After his wife’s death he married Isabelle, the daughter of the Duke of Lorraine and threw his loyalties completely behind the French throne. In the schism between the popes, he took France’s side and was involved in campaigns in Italy against the Roman Popes’ allies. He was involved in putting down the Flemish uprising, and when the idea of a crusade against the Ottomans at Nicopolis was raised to try to heal disunity caused by the papal schism, he took a leading role. It was his last battle. Taken prisoner by the Ottomans, he died of bubonic plague in Turkey while waiting for a ransom to be paid.
By having one person as her focus, Tuchman solved the problem of narrowing her field, although her choice of subject was constrained. She could not choose a king or queen because they are, by their nature, exceptional; commoners and women were not documented; and clerics or saints were outside the limits of her comprehension. This limited her to a male member of the nobility. Nonetheless, by choosing one particular person as the vehicle of her narrative:
Apart from human interest, this has the advantage of enforced obedience to reality. I am required to follow the circumstances and the sequence of an actual medieval life, lead where they will, and they lead, I think, to a truer version of the period than if I had imposed by own plan.p.xvi
However, even without this narrowing spotlight, this is still a vast canvas, stretching across regions and alliances. I couldn’t keep up with the detail – there is just too much – and I decided to just go with broad impressions and enjoy the story as it was right on that page, without trying too hard to connect it with other events. It is very much chronologically driven, with one thing happening after the next, and if there was a broader argument, I couldn’t detect it.
Despite the title ‘A Distant Mirror’, it is difficult to find our own reflections here, beyond the physical, corporeal connection of being embodied humans. As she points out:
Difficulty of empathy, of genuinely entering into the mental and emotional values of the Middle Ages, is the final obstacle. The main barrier is, I believe, the Christian religion as it then was: the matrix and law of medieval life, omnipresent, indeed compulsory. Its insistent principle that the life of the spirit and of the afterworld was superior to the here and now, to material life on earth, is one that the modern world does not share, no matter how devout some present-day Christians may be. The rupture of this principle and its replacement by belief in the worth of the individual and of an active life not necessarily focused on God is, in fact, what created the modern world and ended the Middle Ages.p.xxi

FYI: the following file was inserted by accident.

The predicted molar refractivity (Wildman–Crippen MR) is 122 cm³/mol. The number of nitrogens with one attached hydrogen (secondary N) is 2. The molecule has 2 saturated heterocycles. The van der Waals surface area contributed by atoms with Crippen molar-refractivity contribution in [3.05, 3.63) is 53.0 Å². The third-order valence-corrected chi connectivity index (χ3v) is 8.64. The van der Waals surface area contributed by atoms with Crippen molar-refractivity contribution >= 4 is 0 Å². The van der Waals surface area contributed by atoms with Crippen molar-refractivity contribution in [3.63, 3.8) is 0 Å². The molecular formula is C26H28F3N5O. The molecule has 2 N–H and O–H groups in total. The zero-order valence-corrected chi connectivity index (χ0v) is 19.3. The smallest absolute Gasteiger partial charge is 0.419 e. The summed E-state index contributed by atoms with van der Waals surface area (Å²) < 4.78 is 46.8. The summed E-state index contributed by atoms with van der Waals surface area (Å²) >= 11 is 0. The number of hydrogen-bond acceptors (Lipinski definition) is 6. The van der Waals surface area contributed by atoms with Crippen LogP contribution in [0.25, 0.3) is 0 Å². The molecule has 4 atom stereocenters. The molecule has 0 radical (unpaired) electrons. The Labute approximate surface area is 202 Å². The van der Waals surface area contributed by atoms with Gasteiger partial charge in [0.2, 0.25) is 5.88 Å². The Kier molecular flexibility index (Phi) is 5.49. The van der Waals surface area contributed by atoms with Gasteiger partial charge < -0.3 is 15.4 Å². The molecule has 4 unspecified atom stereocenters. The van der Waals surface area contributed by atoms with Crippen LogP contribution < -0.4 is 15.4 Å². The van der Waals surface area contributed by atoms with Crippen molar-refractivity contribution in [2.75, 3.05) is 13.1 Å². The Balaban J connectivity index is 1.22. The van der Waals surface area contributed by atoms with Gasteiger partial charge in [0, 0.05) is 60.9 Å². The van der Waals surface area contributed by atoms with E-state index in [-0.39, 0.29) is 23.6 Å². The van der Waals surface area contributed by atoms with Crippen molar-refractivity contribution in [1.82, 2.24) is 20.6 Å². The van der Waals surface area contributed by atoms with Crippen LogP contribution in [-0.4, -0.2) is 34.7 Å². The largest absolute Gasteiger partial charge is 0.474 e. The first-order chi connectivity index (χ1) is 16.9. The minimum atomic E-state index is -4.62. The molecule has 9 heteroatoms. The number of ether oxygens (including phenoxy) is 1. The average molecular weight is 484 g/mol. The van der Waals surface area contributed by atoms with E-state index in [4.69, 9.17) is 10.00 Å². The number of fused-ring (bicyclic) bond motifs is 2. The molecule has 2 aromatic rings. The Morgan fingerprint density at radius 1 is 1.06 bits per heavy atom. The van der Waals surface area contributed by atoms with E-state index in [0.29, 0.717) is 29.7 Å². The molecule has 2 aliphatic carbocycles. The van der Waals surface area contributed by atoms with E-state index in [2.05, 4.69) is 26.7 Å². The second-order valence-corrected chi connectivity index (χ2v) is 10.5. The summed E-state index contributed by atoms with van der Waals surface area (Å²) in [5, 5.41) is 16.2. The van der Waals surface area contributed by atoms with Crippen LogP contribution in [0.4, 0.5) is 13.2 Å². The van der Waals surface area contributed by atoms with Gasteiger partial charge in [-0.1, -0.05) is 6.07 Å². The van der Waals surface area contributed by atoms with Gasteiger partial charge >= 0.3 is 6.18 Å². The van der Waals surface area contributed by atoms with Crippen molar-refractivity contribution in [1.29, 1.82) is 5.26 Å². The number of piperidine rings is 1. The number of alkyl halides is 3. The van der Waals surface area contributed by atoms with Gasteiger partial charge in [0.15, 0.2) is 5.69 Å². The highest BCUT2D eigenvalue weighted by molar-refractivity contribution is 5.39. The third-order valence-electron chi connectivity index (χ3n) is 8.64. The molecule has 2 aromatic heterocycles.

However, this was not lived out in practice. As she warns us
There never was a time when more attention was given to money and possessions than in the 14th century, and its concern with the flesh was the same as at any other time. Economic man and sensual man are not suppressible. The gap between medieval Christianity’s ruling principle and everyday life is the great pitfall of the Middle Ages.p. xxi
This is writ large in the huge, obscene disparities in wealth between the nobles, with their castles and tournaments and feasts and display, and the peasantry. The principle of chivalry as the dominant political idea of the ruling class is just as inscrutable to us today. Both mentalities confirm that as 20th and 21st century readers, we are not medieval and that this mirror, perhaps, will always remain opaque to us.
Because she focuses on the life of one very well-connected noble, her emphasis is mainly at the elite level, which is mostly what the sources gave her to work with. ‘The people’ get rather less attention, and the parts of the book that I enjoyed most were where she digressed to give small details as illustration. For example, the habit of displaying people in effigy on their sarcophagus as a 33 year old, no matter how old they were when they died (because Jesus was said to die at 33) gave way to showing them old, thin and decrepit as the Cult of Death advanced over the century. I found the chapter on the Black Death particularly interesting, as it was so indiscriminate in its toll. But overall, the book deals more with statecraft and rivalry, more than social conditions.
Did I feel any better about our current world by the time that I finished? Not really. But, believe me, if a time machine lands on my front lawn, I’m not choosing the 14th Century to visit.
My rating: 8/10
Sourced from: My own bookshelves where it has sat for years. Purchased 2nd hand